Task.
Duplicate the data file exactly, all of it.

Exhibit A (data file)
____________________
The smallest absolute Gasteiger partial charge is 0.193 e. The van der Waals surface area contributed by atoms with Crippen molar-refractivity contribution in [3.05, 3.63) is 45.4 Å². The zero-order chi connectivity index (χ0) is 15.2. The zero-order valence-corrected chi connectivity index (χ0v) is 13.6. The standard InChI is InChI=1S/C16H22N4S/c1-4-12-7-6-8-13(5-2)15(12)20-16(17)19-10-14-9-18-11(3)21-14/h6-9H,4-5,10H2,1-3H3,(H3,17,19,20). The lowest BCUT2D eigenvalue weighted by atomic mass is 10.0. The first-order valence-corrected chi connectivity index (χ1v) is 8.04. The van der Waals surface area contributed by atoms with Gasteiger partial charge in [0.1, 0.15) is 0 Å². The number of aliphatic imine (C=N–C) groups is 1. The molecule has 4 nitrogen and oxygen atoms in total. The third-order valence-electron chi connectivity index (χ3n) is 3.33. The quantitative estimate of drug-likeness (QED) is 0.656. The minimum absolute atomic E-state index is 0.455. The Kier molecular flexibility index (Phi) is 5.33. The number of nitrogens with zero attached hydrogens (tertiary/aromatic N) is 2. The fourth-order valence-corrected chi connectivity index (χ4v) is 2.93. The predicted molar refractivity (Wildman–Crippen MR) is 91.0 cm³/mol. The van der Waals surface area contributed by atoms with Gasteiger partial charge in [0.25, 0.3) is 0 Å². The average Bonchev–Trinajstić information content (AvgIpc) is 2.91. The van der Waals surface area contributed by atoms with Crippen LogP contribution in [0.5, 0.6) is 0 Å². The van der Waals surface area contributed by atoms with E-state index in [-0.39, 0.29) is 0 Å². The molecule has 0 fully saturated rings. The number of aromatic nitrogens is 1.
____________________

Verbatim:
The smallest absolute Gasteiger partial charge is 0.193 e. The van der Waals surface area contributed by atoms with Crippen molar-refractivity contribution in [3.05, 3.63) is 45.4 Å². The zero-order chi connectivity index (χ0) is 15.2. The zero-order valence-corrected chi connectivity index (χ0v) is 13.6. The standard InChI is InChI=1S/C16H22N4S/c1-4-12-7-6-8-13(5-2)15(12)20-16(17)19-10-14-9-18-11(3)21-14/h6-9H,4-5,10H2,1-3H3,(H3,17,19,20). The lowest BCUT2D eigenvalue weighted by atomic mass is 10.0. The first-order valence-corrected chi connectivity index (χ1v) is 8.04. The van der Waals surface area contributed by atoms with Gasteiger partial charge in [0.1, 0.15) is 0 Å². The number of aliphatic imine (C=N–C) groups is 1. The molecule has 4 nitrogen and oxygen atoms in total. The third-order valence-electron chi connectivity index (χ3n) is 3.33. The quantitative estimate of drug-likeness (QED) is 0.656. The minimum absolute atomic E-state index is 0.455. The Kier molecular flexibility index (Phi) is 5.33. The number of nitrogens with zero attached hydrogens (tertiary/aromatic N) is 2. The fourth-order valence-corrected chi connectivity index (χ4v) is 2.93. The predicted molar refractivity (Wildman–Crippen MR) is 91.0 cm³/mol. The van der Waals surface area contributed by atoms with Gasteiger partial charge in [0.25, 0.3) is 0 Å². The average Bonchev–Trinajstić information content (AvgIpc) is 2.91. The van der Waals surface area contributed by atoms with Crippen LogP contribution in [0.5, 0.6) is 0 Å². The van der Waals surface area contributed by atoms with E-state index in [-0.39, 0.29) is 0 Å². The molecule has 0 fully saturated rings. The number of aromatic nitrogens is 1.